Calcutta, India 1857: Her scabrous locomotive from Delhi arrived two days late yet through a haze of soot and smoke and to the overbearing melody of whistles, clatter, hoots and bells bang into the oppressive humidity of the City of Joy arrive it eventually did. The delay? Perhaps dung on the tracks, peasants on the roof, maybe a makeshift bomb or something else irksome according to the shoulder shrugging portly jobsworth guard – although from his body language he plainly had not a blind clue.
As ever I was there to greet my ‘first class only’ Queen of Sheba. Not for her to be squished in with the diaphoretic traders in regular class or in the lower ones where body odours make for a most rancid perfume. “Take a piss at your peril” the Viceroy once told me – words I had passed on to her!
I took her dainty hand, had a porter grab her luggage as she alighted the carriage none the worse for the journey, indeed looking her dazzling usual self. Not a stain of note on her embroidered pink Ghagra Choli, a gown that gave away her Rajasthan roots. It had cost me a small fortune in bribes to have her travel out of sight of and contact with the rank and file. Worth every last penny though for she is my treasure.
“I love the hustle and bustle of Calcutta you know…and the smell of the food is so sublime……..look there the old street hawker…him there, that one …fetch me a Veg Chow if you would darling I’m famished…I could eat a bloody horse I think…wish those Hindus would keep their wretched cows off the street though. They do chuck up a bit when you get too close.”
“Veg Chow! Chinese food? Surely not?”
She just gave me one of her ‘looks’ and without delay I, grinning as cheekily as a rebuked ‘couldn’t care less’ schoolboy, acceded to her request. As per usual, and throwing decorum aside, she scoffed her nosh on the hoof.
Later, at The Grand Hotel in the heart of the city the fancy had taken me to share her bath yet on this evening she was having none of it. It was thus I took a drink in the bar while she bathed. Over dinner taken on the balcony of our suite of rooms that night she announced she was with child. That the child would be a fine blend of two purebloods of different race and creed spelt ‘mongrel’ to the bigots; spelt a new pedigree to both her and I. Besides being both well-heeled, and I, Gyges to her Nyssia all would be well for our flawless egg shell and chalk child.
Worryingly in the circumstances there was civilian unrest within the subcontinent as it was thus that I determined I would return home to England with my lover for the period of her confinement and likely thereafter. That we would build our very own kingdom of Lydia where we chose, a given.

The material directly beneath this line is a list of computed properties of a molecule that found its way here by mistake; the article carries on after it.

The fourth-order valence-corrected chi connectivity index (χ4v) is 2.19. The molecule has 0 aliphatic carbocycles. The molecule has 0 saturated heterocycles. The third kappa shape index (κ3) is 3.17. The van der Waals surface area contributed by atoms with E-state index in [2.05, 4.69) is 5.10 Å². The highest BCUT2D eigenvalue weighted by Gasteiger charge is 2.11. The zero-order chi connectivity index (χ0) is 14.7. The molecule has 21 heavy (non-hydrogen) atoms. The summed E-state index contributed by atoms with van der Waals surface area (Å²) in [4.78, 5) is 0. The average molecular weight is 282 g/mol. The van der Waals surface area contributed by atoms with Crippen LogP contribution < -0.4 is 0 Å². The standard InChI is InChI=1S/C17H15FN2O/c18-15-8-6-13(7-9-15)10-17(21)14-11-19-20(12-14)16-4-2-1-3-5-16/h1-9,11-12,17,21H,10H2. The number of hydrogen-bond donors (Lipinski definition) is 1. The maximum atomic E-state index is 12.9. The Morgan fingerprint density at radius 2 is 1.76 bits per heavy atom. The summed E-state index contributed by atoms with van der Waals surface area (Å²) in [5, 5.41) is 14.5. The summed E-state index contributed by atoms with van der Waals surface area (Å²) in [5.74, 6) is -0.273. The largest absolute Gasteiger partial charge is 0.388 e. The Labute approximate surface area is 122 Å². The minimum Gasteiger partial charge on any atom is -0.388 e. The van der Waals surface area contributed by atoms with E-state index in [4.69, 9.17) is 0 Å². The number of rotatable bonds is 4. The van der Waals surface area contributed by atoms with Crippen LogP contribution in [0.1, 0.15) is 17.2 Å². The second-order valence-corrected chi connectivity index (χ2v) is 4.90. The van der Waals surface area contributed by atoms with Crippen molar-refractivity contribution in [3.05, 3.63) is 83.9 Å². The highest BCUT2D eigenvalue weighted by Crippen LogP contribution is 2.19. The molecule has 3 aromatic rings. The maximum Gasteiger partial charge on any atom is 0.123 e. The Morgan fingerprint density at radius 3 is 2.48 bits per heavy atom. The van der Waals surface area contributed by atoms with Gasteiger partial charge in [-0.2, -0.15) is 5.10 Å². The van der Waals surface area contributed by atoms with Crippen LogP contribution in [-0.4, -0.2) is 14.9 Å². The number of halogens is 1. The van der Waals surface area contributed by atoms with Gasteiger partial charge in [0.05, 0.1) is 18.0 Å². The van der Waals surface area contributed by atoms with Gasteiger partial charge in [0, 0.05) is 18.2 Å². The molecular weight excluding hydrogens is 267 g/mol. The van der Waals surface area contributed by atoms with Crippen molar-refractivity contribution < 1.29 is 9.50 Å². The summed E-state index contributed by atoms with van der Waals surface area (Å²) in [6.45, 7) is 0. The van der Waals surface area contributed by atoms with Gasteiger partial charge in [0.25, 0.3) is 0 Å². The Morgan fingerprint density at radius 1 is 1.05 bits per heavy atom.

Richmond, Surrey, England 1968: Spotless the marble tiled kitchen floor; tarnished the life of the barefoot rich boy of mixed race who walked them. At least that’s what the self-deprecating, dressing gown clad, bleary-eyed, one day maharajah thought as he fumbled through the making of his breakfast espresso caffeine hit.
When lies copulate with truths the visual analogy is inevitably painfully accurate – there for all and sundry to gawp at. Where once it was satin sheets, marmalade and buttered toast, itchy crumbs, thighs and all things sweet, riverside strolls, Canada geese to avoid and moorhen chicks to adore, the way things had turned out that last spring together had removed those joys forever; slammed the door of love deservedly smack in his face.
“Go now or you’ll leave in instalments” she had told him. He left of course. In shagging the new waitress at his swish restaurant in Swiss Cottage he had plainly taken a step too far. His lover had for all intents and purposes kept her composure while he, once the remonstrations were done with, had turned to drink and hashish as was his want; had become even in his own eyes a lethargic waste of space. Notwithstanding this night he would leave the realm of reality; would up his game and pay, ‘The Man’ for pure white snow.
Dealer and punter were to meet in the park where King Henry had hunted roe deer back in the day. Secluded the woodlands there, fine the view of The Thames when eight miles high. As per usual the candy man arrived late. Was it a monkey or grand in cash he had agreed to he wondered? Mattered not when you are as rich as Croesus and any sum is merely small change. As he waited by the ponds he almost but not quite recalled her exact parting words, “I mistook your door key as the key to your heart,” or such like.
It was 2am and with a Purple Haze jumbled brain when he saw her there, right in front of him; his great grandmother, young and as fresh as a daisy as in the painting at his deceased father’s house yet now before his very eyes. An hallucination perhaps yet she seemed to have substance, her form suggestive of flesh and bone. “You have forfeited your claims to your lover, outraged propriety. You know what you must do.”
Dreamers validate the other realm; one where blades slice naught but thin air. His dream was over.
As the glorified boy slipped his mortal coil he thought he heard her say, “Who will possess themselves of my kingdom now?”